Today we share a brief interview with Indira Allegra, an artist who works with tension as creative material through sculpture, installation, and text/ile performance. Indira Allegra is one of four artists featured in Take Care, on view at Weinberg/Newton Gallery through January 13, 2018.
Take Care is organized in partnership with the Metropolitcan Chicago Breast Cancer Task Force and aims to shed light on systemic barriers to quality healthcare through the lens of breast cancer. This group exhibition explores themes of care and community, vulnerability and support, by way of painting, photography, immersive sound, and text.
Did My Tumor Exhale A Memory of You?, 2017, 4-channel sound installation, view from Weinberg/Newton Gallery
Weinberg/Newton Gallery: Your work in Take Care, Did My Tumor Exhale A Memory of You? (2017), is a 4-channel immersive sound installation that, at once, makes us feel as though we are inside the safety of the womb, while knowing we are in fact posited to be inside a malignant tumor. How did you arrive at the idea of placing the viewer inside the body, perhaps even inside a representation of your own body?
Indira Allegra: I truly believe anything with blood flow has memory and memory is a space that can be entered. We know tumors can be entered by blood or the steel edge of a scalpel so the question was never, “Can a tumor be entered?” but “On what scale must the tumor exist for the entirety of one’s body to enter that organ of memory?” Did My Tumor Exhale A Memory of You, makes this organ of memory large enough for our bodies to slip through its membrane. I’ve had two tumors removed from my body in two years – in each case I had to wonder what knowing these masses were holding for me. After this last surgery, I began to wonder how the memory in my tumor might actually be dispersed once it was incinerated – how something so unwittingly intimate could now be dispersed as smoke through the act of incineration and inhaled by other people. It startled me to think that perhaps I had been inhaling the memories of other peoples’ tumors my whole life.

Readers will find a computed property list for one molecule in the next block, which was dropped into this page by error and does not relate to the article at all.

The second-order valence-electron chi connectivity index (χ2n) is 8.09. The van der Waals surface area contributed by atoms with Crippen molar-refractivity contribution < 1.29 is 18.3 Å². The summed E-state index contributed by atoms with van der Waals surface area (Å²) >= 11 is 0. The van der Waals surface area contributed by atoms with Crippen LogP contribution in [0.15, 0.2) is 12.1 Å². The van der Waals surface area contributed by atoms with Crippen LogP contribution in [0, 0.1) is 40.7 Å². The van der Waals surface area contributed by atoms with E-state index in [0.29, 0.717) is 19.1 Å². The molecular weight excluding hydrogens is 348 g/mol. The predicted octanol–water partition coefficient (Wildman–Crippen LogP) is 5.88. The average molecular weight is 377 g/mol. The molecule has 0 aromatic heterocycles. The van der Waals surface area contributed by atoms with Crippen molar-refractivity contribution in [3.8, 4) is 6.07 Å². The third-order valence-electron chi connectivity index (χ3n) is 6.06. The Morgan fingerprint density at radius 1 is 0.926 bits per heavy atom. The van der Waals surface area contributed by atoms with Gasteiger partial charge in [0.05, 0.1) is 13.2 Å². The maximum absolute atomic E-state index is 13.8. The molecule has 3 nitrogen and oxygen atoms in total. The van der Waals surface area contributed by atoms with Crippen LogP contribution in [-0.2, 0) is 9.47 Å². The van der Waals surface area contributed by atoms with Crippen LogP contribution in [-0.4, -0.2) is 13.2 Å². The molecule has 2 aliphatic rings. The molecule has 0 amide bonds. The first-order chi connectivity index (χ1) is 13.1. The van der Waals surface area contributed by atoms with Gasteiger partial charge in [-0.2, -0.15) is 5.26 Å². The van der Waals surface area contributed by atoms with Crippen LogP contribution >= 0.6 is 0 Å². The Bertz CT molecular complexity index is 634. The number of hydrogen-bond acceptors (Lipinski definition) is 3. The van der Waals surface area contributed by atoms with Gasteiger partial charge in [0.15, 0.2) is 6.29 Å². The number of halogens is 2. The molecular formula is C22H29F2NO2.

WNG: In your artist statement you talk about using tension as creative material, which we can certainly feel in this installation. It possesses a simultaneous sensation of comfort and terror, in large part due to the sound. The singing channel is particularly haunting and I can’t help but draw a parallel to the myth of the “siren song” – a deceptive seduction. Everything in the installation contributes to this feeling – from the warmth of the space to the vibrancy of color emanating from the corner of the room as one’s eyes slowly adjust to the darkness. All the elements draw us in towards the soft, lulling sound of your voice, but like the Siren draws a sailor to their death, you draw us into the cancer. Can you tell us more about your relationship to tension? And more specifically, about settling in and living/working in that space of tension?
IA: Ah wow. Yes. Well I relate to tension as a material as it is something I can feel with my body and also feel outside of my body in space or between people. Like other materials, tension seems to vary in density and quantity – with multiple tensions able to act on a person or place at once. Like other materials, tension can be created, carried, shaped or released. It is the stuff in our backgrounds that pulls on our personalities, and bends our bodies toward illness or injury. It is the stuff in our collective histories that ‘stretches us thin’ causing us to cycle through fight, flight or freeze responses in relation to politicians or policies. From the resistance of our bones to gravity to the resistance of social movements to the powers that be – tension is the medium all of us are made of. It exists in abundance.